FICO - Your Credit Score

Since we live in an computer-driven world, it's not surprising that your ability to repay your mortgage boils down to just one number. All the years you've been paying your various bills: your mortgage, vehicle payments, and credit card bills are analyzed, sliced, spindled and mutilated into a single indicator of whether you're likely to meet your future obligations.

All three major credit agencies (Equifax, Experian and TransUnion) use a slightly different system to arrive at a credit score. Fair Isaac and Cooriginally developed this score. . Experian uses this model and calls its score FICO. Equifax's model, based on FICO, is called BEACON, while TransUnion, which also uses a slightly modified FICO, calls its score EMPIRICA. While the formulas vary, each agency uses the following to build your score:

  • Credit History - Have you had credit for many years, or for just a short time?
  • History of Payments - Do you have any payments later than 30 days?
  • Your Credit Card Balances - How many credit card accounts do you hold, and how much do you owe?
  • Credit Inquiries - How many times have you had your credit checked for a loan?

These factors are assigned weights based on the formula being used. Each formula produces a single number which may vary slightly from one agency to another. FICO scores can be as low as 300 and as high as 800. Higher scores are better. Most home buyers these days have a score above 620.

Not just for qualifying

FICO scores are used for more than just determining whether or not you qualify for a mortgage. Lenders give lower interest rates to individuals with higher scores.

Improving your score

Unfortunately, there isn't a lot you can do to immediately improve your credit score. Because the FICO score is entirely based on your lifelong credit history, it's hard to make a significant change in the score with quick fixes. You must, of course, remove any incorrect data from your credit report; this is the only way to quickly improve your credit score.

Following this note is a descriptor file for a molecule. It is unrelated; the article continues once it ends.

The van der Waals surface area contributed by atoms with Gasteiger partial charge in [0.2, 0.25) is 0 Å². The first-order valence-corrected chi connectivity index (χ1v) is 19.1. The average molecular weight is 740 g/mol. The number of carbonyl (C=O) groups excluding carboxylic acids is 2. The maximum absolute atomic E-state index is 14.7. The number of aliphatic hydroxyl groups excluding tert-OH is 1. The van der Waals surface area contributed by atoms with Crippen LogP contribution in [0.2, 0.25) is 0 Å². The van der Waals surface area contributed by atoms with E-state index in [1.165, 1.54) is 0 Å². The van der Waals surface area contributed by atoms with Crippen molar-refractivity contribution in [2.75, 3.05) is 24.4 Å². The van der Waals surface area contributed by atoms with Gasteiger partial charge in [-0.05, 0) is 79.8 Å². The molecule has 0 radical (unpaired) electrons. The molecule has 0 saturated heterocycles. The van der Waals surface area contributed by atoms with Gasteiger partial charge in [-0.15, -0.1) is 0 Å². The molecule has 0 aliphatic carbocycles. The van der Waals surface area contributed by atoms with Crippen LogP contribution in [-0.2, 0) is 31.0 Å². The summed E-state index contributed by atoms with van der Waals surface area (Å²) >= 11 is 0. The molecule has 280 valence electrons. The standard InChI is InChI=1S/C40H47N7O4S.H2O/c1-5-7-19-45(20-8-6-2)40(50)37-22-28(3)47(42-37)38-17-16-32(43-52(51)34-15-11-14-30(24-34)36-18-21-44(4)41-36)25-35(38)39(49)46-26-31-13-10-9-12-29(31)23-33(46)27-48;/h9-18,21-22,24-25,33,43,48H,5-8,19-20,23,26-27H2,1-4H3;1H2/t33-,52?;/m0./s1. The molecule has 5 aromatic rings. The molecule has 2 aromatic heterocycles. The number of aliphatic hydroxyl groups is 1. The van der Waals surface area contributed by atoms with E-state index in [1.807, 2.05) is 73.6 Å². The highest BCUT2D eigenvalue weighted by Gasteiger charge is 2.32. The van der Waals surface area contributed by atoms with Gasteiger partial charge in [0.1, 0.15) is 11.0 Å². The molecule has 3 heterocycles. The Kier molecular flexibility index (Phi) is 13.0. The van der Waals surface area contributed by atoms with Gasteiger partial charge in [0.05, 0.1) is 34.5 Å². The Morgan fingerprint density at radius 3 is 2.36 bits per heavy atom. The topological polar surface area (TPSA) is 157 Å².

Getting your credit score

In order to raise your score, you must get the credit reports that are used to build it, and of course, you need the score itself. Fair Isaac, the company that offered the first FICO score, sells FICO scores on myFICO.com. It's inexpensive, fast, and easy to get your credit score along with credit reports from all three credit reporting agencies. They also provide helpful information and tools that help you understand how to improve your FICO score.

You can get a free credit report once per year from all three credit reporting agencies at AnnualCreditReport.com. These reports do not include a free credit score, but it's very inexpensive to get one at the same time.

Now that you have all the facts, you'll be a more informed consumer and you'll be better positioned to get the right mortgage for you.

Curious about credit scores? Give us a call at 305-967-7200.